In late March, with M&A interest already apparent, Goldman was nonetheless hired and Barclays was brought in as a co-advisor, splitting any prospective deal-related fees.
"Representatives of Barclays, Skadden and management of the company discussed that given the current state of the board's deliberations on potential strategic alternatives, uncertainty caused by the United States Supreme Court decision regarding the Affordable Care Act expected in June 2012, and that any transaction would be subject to the receipt of numerous regulatory approvals, although there was no certainty, it would be unlikely that a transaction involving the sale of the company would close prior to October 22, 2012," says Amerigroup in its proxy.
However, when inquiring about Amerigroup's July 9 sale - expected to close in early 2013 - and the terms of Goldman's warrants, the bank appears poised for the $233 million windfall if the deal were to stand as is.
When Amerigroup presented its advsors with a June 1 proposal to enter exclusive negotiations with WellPoint on a sale, LMPERS argues it's no surprise Goldman advised on moving forward.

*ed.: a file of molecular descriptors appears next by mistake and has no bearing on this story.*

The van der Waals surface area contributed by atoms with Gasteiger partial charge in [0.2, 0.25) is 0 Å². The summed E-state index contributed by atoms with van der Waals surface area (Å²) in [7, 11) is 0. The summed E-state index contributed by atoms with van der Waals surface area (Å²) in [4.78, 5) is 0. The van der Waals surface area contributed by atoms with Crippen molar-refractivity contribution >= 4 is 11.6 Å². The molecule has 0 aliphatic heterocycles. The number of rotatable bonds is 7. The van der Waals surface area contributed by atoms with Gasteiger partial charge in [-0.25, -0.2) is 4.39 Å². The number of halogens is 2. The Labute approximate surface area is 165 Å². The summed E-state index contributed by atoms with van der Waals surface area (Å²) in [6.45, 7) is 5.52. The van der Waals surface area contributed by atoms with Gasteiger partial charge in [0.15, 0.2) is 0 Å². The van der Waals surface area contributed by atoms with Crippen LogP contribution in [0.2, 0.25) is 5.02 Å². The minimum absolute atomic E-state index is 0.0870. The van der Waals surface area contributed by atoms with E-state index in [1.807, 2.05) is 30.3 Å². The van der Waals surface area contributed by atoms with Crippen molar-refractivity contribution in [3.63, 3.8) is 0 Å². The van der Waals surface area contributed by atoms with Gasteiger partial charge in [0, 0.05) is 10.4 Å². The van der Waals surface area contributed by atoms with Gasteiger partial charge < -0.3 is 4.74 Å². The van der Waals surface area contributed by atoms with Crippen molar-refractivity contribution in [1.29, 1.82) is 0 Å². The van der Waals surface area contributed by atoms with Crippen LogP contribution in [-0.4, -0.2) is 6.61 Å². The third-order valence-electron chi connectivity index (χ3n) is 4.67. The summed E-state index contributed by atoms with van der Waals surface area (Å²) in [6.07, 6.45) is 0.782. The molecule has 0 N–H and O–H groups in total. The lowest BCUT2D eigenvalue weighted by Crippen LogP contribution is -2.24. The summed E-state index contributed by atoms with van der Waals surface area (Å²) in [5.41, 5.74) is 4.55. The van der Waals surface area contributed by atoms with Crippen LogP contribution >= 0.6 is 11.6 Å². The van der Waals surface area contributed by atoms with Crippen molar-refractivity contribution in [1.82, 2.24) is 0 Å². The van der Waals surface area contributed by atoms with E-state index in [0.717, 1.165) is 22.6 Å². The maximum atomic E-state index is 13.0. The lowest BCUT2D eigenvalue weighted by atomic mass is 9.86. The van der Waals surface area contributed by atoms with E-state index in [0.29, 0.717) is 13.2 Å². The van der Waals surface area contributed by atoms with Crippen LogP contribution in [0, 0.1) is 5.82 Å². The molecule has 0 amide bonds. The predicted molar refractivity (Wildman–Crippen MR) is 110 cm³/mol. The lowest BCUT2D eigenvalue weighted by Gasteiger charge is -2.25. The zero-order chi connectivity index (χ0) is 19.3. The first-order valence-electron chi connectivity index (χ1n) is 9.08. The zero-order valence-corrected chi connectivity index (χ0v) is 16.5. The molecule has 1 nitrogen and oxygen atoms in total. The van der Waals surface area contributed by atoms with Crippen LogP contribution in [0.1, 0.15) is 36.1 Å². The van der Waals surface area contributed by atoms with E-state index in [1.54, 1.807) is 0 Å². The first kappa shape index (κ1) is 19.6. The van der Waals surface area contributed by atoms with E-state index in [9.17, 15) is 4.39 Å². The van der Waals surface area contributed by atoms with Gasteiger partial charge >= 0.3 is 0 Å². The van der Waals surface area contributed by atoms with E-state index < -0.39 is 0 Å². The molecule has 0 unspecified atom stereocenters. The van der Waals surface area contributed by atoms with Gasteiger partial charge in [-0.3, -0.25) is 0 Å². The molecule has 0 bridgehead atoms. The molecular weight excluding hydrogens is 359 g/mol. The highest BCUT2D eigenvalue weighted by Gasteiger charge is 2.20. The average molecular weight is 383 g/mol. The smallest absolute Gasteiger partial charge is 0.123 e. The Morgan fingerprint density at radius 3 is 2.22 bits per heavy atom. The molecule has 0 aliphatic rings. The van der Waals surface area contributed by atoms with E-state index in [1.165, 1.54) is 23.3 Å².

Nevertheless, Amerigroup's proxy detailing its sale at length does also show a M&A process that took WellPoint's bid from the mid-$80s to $92, in a takeover that came at a 43% premium. That premium is also larger than Coventry Health Care's $5.7 billion takeover.
Still in a shareholder landscape dominated by activists and large pension funds, LMPERS' dogged and oftentimes-successful litigation may be a new check on C-Suite malfeasance.
Were Goldman's advice in Amerigroup's sale to WellPoint to yield similar discovery and judicial findings as those stemming from LMPERS' El Paso suit, it might be cause for investment bankers and executives to think twice before assembling sweetheart deals for everyone but shareholders.
-- Written by Antoine Gara in New York